Voltage drop problem in one block.

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#1
I have a problem: My layout is divided into blocks for either DC or DCC operation. There is one block, with a curve leading into a 3-1/2 percent grade. Because of the long grade, I haven't paid much attention to any slowing on the straightaway grade. But on the curve leading into the grade, I see notable slowing as the train enters the curve. I have checked rail joiners and have soldered a few. Yet, when I finally started checking voltages, I find there is a 0.2 DC drop at 6 v. between adjacent blocks! Can't quite figure it, but am going to do voltage check from the control panel to the block. I think the next thing would be to compare voltages on DCC. As the wires are the same for both power sources to the block, if I see a comparable drop exists. If so, then I may need to add heavier gage wire from the control panel to the track. The wire run is about 8 feet, but I don't seem to have the problem with other blocks that are further away. Any comments, suggestions? The meter is a standard analog type.
 

Iron Horseman

Well-Known Member
#2
Any comments, suggestions?
Several I hope I can write them up. I cannot imagine an 8 foot wire itself would be a problem. It could be a bad connection be it a solder joint somewhere: track attachment, at a terminal, or at an electrical switch, a screw that tightened to tight and cut some of the strands of a stranded wire. Then I would check the block selection switch itself, it could have a bad internal contact. As perhaps the solder has become the conductor rather than just holding the conductors together.

How did you check the voltage drop between the blocks? Are you comparing one side of the gaps/insulated joiners to the other side? If so did you also check across the gaps? That is inside rail from the one block to outside rail of the other block and vice versa. That might identify the single wire that has the problem.
 
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#3
I measured the voltage across the two rails of one block, which showed 6.0 v DC, and then measured the voltage across the block in question, which showed 5.8 v DC. It is this block that has engines slowing when they enter the block. I have checked and soldered rail joiners, and checked voltages on both sides of rail joiners within the block in question, but haven't found the problem yet. Will start checking voltages inside the control panel. I may run temporary wires from the panel connections to the track, using larger gage wire to see what happens.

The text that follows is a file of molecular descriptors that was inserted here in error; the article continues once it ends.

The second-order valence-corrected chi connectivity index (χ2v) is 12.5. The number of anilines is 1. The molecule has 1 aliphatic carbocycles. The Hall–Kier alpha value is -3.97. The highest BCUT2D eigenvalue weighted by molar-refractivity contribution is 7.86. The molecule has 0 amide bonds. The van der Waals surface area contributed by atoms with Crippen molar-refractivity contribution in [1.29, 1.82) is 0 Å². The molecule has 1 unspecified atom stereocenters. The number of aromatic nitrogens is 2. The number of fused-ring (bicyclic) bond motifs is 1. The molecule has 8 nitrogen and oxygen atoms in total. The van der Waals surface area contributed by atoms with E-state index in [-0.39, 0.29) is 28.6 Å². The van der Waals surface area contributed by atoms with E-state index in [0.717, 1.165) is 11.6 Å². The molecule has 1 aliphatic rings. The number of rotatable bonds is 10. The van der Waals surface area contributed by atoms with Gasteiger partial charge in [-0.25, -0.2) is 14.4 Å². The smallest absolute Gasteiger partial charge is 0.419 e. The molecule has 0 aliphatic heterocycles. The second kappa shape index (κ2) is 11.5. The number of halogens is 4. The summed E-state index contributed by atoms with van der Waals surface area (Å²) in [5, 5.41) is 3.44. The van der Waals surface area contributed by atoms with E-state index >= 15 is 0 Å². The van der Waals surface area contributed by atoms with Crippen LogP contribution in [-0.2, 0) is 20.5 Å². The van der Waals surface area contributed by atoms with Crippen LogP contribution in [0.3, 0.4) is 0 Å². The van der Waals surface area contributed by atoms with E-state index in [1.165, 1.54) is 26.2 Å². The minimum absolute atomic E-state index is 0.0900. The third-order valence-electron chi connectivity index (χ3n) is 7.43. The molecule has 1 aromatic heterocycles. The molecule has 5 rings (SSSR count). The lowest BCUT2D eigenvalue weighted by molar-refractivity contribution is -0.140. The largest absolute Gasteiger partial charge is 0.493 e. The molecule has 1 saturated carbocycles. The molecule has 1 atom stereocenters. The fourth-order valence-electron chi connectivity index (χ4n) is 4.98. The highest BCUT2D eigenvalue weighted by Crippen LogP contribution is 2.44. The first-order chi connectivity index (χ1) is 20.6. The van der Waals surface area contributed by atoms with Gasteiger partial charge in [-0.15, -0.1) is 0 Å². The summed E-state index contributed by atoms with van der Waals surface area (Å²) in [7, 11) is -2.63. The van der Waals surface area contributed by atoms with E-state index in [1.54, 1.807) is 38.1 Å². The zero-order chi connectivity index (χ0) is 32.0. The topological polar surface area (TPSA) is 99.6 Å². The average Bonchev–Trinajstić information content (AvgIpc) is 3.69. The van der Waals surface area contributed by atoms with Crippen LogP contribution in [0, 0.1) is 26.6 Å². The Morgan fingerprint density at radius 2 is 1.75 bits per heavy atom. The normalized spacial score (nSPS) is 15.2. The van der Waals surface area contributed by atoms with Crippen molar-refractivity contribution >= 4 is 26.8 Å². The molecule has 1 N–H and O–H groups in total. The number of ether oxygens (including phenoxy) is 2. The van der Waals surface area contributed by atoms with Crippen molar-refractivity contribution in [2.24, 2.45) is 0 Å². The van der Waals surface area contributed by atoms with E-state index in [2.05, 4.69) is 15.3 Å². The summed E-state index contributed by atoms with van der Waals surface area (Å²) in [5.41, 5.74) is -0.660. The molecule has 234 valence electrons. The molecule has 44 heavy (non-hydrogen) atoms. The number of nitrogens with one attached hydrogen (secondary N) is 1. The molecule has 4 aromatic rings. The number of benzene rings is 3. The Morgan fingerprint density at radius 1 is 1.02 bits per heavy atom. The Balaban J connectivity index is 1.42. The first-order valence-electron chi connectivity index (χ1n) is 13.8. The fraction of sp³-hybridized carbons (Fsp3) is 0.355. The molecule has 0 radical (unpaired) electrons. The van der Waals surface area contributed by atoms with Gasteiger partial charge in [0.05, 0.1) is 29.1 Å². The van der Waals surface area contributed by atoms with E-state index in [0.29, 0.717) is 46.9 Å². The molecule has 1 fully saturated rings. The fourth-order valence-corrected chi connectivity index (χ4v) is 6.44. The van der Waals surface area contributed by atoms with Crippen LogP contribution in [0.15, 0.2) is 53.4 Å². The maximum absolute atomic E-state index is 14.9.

Thanks for the suggestions.
Merry Christmas and Happy New Year!
 

Selector

Well-Known Member
#4
On a 3.5% grade, a typical HO layout curve between 18-30" is going to impart a serious impediment to a locomotive hauling more than six passenger cars of proper weight and state of rolling repair, and maybe 12-15 freight cars. In any case, a meter reading should let you know very shortly how robust the voltage is to the block in question. Also, even if the voltage appears to be robust, pushing down on the probes with about one pound of force may reveal a weak solder or a poor connection with a joiner. Try this in several places along the block. You may be surprised.
 

Iron Horseman

Well-Known Member
#5
I measured the voltage across the two rails of one block, which showed 6.0 v DC, and then measured the voltage across the block in question, which showed 5.8 v DC.
I assume this is an unloaded voltage, right? No train running when the measurement it taken?

meterreadings.jpg


Is it possible this (below) could cause a 0.2 voltage drop? I doubt it, I would guess off the top of my head more like 0.02, but could be a contributing factor. One solution to this would be to use sliver solder which is a better conductor than copper.
solderjoints.jpg
 
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#6
I measured the voltage across the two rails of one block, which showed 6.0 v DC, and then measured the voltage across the block in question, which showed 5.8 v DC. It is this block that has engines slowing when they enter the block. I have checked and soldered rail joiners, and checked voltages on both sides of rail joiners within the block in question, but haven't found the problem yet. Will start checking voltages inside the control panel. I may run temporary wires from the panel connections to the track, using larger gage wire to see what happens.
Thanks for the suggestions.
Merry Christmas and Happy New Year!
Started checking all the rail joiners between the feed wires and the area where the voltage drop was noticed. Turns out a couple of joiners were loose or oxidized. Soldered the connections. Took care of the problem! Ya just never know!
 



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